Below are research bios for current members of the Food and Health Lab at Montana State University. If you are interested in joining or collaborating with our team, please use the the lab's Contact page. You can also learn more about graduates from the Food and Health Lab.
- Principal Investigators
- Communications and Outreach
- Research Associates and Affiliated Scholars
- Current Students
My research, teaching, and outreach interests are at the intersection of the ecological, cultural, and health aspects of food systems with a focus on food security and food environments in health disparate communities. For the past 13 years, I have carried out transdisciplinary food systems research in a range of ecological and cultural contexts in China, India, Morocco, Venezuela, Belize, the Dominican Republic, and the United States. Since joining the faculty of Montana State University in Fall 2013, I jointly initiated The Food and Health Lab in collaboration with Dr. Carmen Byker Shanks with the objective to carry out and provide training on basic, behavioral, and applied research to explore agricultural-nutrition-health linkages. As the Principle Investigator of the Agroecology and Phytochemistry Group of the Food and Health Lab, I am particularly interested in identifying the socio-ecological determinants of environmental and human wellbeing in the food system. This work involves quantifying the influence of environmental factors and agricultural practices on ecosystem services, food quality, food access, and diets in the context of global change. The ultimate translational goal of this work is to develop evidence-based plans to promote biodiversity in agricultural systems and mitigate risk of food insecurity and diet-related chronic disease towards promoting sustainable food systems.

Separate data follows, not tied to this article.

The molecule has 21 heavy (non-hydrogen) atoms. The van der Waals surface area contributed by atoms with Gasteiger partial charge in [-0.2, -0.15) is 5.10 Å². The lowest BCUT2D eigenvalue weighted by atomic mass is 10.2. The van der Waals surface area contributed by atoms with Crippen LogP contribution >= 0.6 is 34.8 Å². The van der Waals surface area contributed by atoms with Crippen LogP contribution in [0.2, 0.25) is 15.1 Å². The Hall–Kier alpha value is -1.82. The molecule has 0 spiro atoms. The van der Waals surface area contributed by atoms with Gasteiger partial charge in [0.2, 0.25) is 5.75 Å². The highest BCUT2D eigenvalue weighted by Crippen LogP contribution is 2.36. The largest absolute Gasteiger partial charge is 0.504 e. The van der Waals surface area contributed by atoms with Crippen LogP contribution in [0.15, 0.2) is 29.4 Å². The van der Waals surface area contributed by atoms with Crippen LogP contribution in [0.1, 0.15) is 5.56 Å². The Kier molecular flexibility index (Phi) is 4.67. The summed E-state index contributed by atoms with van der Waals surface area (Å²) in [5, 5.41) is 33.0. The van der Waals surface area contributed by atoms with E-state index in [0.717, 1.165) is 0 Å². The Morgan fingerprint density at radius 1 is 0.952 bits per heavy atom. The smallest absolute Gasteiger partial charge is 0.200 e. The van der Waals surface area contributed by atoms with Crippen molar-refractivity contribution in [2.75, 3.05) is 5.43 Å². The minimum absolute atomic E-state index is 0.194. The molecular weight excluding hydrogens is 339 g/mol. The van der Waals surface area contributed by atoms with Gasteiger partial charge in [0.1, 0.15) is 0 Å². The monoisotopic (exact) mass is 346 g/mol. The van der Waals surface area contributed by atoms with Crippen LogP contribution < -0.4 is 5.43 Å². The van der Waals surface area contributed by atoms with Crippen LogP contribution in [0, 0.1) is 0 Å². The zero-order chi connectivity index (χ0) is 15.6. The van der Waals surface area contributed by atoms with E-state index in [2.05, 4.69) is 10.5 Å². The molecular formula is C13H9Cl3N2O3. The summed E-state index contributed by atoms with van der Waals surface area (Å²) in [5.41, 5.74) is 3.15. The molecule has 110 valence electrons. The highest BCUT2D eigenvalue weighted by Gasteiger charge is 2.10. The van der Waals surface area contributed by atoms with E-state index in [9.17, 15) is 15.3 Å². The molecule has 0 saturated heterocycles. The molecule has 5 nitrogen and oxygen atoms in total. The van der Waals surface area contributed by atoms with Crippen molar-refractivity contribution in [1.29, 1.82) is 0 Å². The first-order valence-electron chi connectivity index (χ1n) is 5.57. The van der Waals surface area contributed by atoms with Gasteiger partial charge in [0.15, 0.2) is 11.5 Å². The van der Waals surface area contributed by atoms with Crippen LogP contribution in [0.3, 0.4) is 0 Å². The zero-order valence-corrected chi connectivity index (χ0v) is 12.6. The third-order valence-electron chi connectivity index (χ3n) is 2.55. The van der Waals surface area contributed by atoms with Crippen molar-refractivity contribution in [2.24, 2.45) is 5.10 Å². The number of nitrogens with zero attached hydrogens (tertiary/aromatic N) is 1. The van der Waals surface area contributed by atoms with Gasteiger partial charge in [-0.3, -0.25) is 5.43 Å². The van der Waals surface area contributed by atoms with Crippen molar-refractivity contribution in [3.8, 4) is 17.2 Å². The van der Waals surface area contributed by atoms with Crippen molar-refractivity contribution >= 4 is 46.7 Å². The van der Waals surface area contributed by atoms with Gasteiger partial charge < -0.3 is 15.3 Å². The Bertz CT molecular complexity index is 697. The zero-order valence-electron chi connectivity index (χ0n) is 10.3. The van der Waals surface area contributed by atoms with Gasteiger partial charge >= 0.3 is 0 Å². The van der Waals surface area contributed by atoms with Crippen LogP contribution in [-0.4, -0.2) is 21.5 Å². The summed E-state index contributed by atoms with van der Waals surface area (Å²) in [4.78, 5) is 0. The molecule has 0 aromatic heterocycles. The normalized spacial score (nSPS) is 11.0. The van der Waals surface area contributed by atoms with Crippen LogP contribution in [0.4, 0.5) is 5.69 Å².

The theories and methods driving my transdisciplinary research draw from training in chemical ecology and clinical nutrition (NIH TEACRS postdoctoral research at Tufts University); biology, plant sciences, and phytochemistry (PhD at the City University of New York and the New York Botanical Garden); cultural anthropology and ethnobotany (MSc from the University of Kent at Canterbury); and economics (BA from Barnard College). The analytical methods that I utilize include: phytochemical profiling of bioactive food components (using High Performance Liquid Chromatography); bioactivity analysis (reagent, cell, and animal based assays); quantification of disease biomarkers in human serum (oxidative stress and inflammation); genetic analysis (molecular markers); biodiversity inventories; botanical identification; structured surveys, interviews and focus groups; observational food environment surveys; sensory analyses of foods and botanicals; and dietary diversity assessments.
Carmen Byker Shanks
My research investigates how the nutrient quality of foods, diets, and food environments influences human health and food security. These questions are explored by partnering with communities, researchers, students, and stakeholders to measure and implement contextually specific strategies and tools that improve nutrient quality, facilitate dietary change, and promote positive health and food security outcomes.